When a Non-Vegetarian Cook Hosts a Vegetarian Guest: Vegetarians are in the minority, but there are enough of us that you may find one or more on your guest list. Here are some questions you may be asking yourself as you consider your situation at Thanksgiving, one of the most clearly meat-influenced holidays on the American calendar.
Thursday, November 24, 2005
Tuesday, November 22, 2005
Jim Rodgers, a spokesman for the Agriculture Department's Animal-Plant Health Inspection Service, said federal officials took the step as a precaution until Canadian authorities provided more information about the tests they conducted on the animal...
...Throughout Asia the H5N1 strain of bird flu has killed at least 67 people since 2003. Almost all of them came into close contact with infected birds.
Experts fear that the H5N1 virus could mutate into a form that can easily be passed from human to human, sparking a pandemic."
Monday, November 21, 2005
One recent night at a Lower East Side book signing, all was not as it appeared. About 50 people shouldered into a storefront to peruse funky shoes, gnaw on chicken drumsticks and take a gander at a subculture celebrity author. The chicken, however, was a culinary imposter--a really tasty fake-meat facsimile. And not one pair of shoes--all of them stylish, sexy, practical or all of the above--was crafted from an animal's hide. (Though some were artfully decorated with hair from the several rescued kitties who live in the store, Mooshoes, and lounge among the footwear.) The author, though, was the real deal, all five-foot-nothing of her with her lit-from-within smile, body art-a-plenty peeking out from her vintage sweater, and cute Canuck accent.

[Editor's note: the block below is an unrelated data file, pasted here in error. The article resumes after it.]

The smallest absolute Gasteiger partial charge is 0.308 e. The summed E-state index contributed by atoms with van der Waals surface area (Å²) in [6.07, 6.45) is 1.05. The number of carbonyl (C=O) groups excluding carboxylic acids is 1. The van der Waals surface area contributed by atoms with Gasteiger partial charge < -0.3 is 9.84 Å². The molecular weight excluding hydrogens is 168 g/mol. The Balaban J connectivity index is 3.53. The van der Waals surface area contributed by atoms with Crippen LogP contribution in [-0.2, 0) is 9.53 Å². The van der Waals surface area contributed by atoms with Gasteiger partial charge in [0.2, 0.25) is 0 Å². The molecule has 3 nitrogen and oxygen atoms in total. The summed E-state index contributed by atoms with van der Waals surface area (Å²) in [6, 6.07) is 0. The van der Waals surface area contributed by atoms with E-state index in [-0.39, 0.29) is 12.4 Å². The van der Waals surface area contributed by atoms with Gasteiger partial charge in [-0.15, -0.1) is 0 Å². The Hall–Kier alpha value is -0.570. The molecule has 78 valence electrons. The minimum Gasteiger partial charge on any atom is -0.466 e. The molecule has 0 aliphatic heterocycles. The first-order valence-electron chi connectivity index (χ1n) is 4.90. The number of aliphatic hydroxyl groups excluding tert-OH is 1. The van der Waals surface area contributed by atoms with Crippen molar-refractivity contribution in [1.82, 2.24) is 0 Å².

Sarah Kramer was in New York promoting the third in her trilogy of vegan cookbooks, La Dolce Vegan! (Arsenal Pulp Press, 2005). With their sassy retro design, kitschy cheesecake photos by Kramer's husband, Gerry, of the author in vintage ensembles, and punny titles ( How It All Vegan! , The Garden of Vegan ), hers stand out amidst the crowded market of guides for making animal-free grub. And though the covers will make a person of a particular sensibility or curiosity pick them up, it's what's inside that earns these books a home in many a compassionate kitchen. In addition to the recipes themselves, all three books feature low-downs on the whats and wheres of vegan ingredients; poignant (and never preachy) personal reflections of this life path; answers to FAQs asked via her website (www.govegan.net) or while she's out greeting and feeding her readers; and lists of the multitude of uses--household cleaning, pest control, health aides--for pantry staples, such as baking soda and salt.
While the name may not suggest it, T.J.'s House of Pizza in Allston is a paradise for vegans.
Pizza, meatball subs, chicken fingers, buffalo wings, baklava and cheesecake are just a few of the vegan-friendly items adorning the menu at T.J's House of Pizza, and vegan-lovers have helped their choice items outsell the T.J.'s traditional pizza shop menu.
Owner Hassan Moutouakkil said the once traditional pizza house evolved its menu to become vegan-based two years ago when an employee suggested the restaurant should include vegetarian and vegan options on the menu. So Moutouakkil contacted distributors and purchased some vegan cheese and meat products.
Monday, November 14, 2005
The Vegan Society has given the market-leading stout producer Guinness its inaugural Vegan Raspberry Award for using products and ingredients that do not comply with its vegan standards over those that do.